Aim To evaluate the factors affecting the restoration of stereoacuity after surgery in cases of intermittent exotropia.
Methods Thirty consecutive patients of intermittent exotropia X (T) scheduled for surgical intervention underwent preoperative evaluation, including complete ophthalmic and orthoptic examination. Deviation was measured for near and distance. Near stereo acuity was measured by The Netherland Organization stereotest (TNO), and distance stereo acuity was measured using the Frisby–Davis Distance (FD2) stereotest at 6 m for all cases and age-matched controls. All cases of X (T) were followed postoperatively at 1 week, 1 month, 3 months and 6 months.
Results Successful surgical alignment, defined as alignment within eight prism dioptres of exophoria, was seen in 84% of cases. The median distance stereo acuity improved from preoperative value of 50 s of arc to 17.5 s of arc, and near stereoacuity improved from 240 s of arc to 90 s of arc at 6 months postoperatively. The median distance and near stereo acuity in controls were 15 and 60 s of arc respectively. There was a significant difference in both distance and near stereoacuity between controls and cases, even after surgery. A high grade of preoperative stereoacuity was found to be a significant factor in determining the achievement of normal stereoacuity postoperatively. Age and amount of pre- and postoperative deviation were not found to have any affect. None of the above-mentioned factors had any influence on successful postoperative surgical correction.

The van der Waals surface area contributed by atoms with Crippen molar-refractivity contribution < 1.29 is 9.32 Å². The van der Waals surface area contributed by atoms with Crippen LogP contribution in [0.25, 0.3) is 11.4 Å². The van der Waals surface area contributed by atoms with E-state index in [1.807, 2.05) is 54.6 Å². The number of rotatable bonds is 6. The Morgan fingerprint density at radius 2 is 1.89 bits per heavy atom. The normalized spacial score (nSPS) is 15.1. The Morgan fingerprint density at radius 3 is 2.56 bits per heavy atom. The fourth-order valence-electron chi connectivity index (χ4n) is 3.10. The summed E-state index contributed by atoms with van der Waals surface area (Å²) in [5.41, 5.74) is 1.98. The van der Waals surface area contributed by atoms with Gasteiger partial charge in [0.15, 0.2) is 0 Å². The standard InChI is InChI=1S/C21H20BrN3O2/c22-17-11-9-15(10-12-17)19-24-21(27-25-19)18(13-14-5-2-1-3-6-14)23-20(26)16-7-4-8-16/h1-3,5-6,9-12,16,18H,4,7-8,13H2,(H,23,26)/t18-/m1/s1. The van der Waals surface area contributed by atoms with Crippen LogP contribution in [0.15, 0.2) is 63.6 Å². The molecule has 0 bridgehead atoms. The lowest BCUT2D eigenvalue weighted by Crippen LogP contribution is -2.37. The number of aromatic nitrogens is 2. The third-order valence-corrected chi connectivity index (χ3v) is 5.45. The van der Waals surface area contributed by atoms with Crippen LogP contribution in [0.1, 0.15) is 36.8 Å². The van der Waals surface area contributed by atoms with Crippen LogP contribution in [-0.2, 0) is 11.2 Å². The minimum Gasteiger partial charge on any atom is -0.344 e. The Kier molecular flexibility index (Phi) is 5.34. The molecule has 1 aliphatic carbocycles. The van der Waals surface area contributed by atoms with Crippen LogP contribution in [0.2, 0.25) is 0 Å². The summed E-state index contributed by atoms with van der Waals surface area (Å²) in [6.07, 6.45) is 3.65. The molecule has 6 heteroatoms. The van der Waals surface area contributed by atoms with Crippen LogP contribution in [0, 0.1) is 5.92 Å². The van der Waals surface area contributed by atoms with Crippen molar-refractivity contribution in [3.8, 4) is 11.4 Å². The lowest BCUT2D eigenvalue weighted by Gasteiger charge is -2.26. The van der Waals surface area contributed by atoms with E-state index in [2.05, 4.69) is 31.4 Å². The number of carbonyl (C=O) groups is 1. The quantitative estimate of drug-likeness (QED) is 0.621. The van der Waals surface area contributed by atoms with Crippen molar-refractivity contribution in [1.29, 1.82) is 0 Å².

Conclusion There is a significant improvement in both near and distant stereoacuity postoperatively in X (T); however, the achievement of normal level depends upon the preoperative sensory status of the patient.
- Distance stereoacuity
- intermittent exotropia
- diagnostic tests/investigation
- treatment surgery
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Competing interests None.
Ethics approval Ethics approval was provided by the Institutional review board, All India Institute of Medical Sciences, New Delhi, India.
Provenance and peer review Not commissioned; externally peer reviewed.
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